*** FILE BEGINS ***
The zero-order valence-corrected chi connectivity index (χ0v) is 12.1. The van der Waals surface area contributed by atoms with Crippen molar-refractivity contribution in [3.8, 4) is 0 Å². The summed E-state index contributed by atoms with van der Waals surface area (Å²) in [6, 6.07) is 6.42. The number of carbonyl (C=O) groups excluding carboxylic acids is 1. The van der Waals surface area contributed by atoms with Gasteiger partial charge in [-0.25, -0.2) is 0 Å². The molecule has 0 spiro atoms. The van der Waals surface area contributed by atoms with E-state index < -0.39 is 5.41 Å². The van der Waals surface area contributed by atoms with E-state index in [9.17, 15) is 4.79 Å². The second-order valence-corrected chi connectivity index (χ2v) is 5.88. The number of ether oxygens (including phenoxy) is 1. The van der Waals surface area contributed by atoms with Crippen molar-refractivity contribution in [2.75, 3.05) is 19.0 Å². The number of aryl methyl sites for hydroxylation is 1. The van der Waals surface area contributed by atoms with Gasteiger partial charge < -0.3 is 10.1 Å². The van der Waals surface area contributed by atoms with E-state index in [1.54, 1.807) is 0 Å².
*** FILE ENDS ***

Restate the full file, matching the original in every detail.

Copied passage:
The zero-order valence-corrected chi connectivity index (χ0v) is 12.1. The van der Waals surface area contributed by atoms with Crippen molar-refractivity contribution in [3.8, 4) is 0 Å². The summed E-state index contributed by atoms with van der Waals surface area (Å²) in [6, 6.07) is 6.42. The number of carbonyl (C=O) groups excluding carboxylic acids is 1. The van der Waals surface area contributed by atoms with Gasteiger partial charge in [-0.25, -0.2) is 0 Å². The molecule has 0 spiro atoms. The van der Waals surface area contributed by atoms with E-state index < -0.39 is 5.41 Å². The van der Waals surface area contributed by atoms with E-state index in [9.17, 15) is 4.79 Å². The second-order valence-corrected chi connectivity index (χ2v) is 5.88. The number of ether oxygens (including phenoxy) is 1. The van der Waals surface area contributed by atoms with Crippen molar-refractivity contribution in [2.75, 3.05) is 19.0 Å². The number of aryl methyl sites for hydroxylation is 1. The van der Waals surface area contributed by atoms with Gasteiger partial charge < -0.3 is 10.1 Å². The van der Waals surface area contributed by atoms with E-state index in [1.54, 1.807) is 0 Å².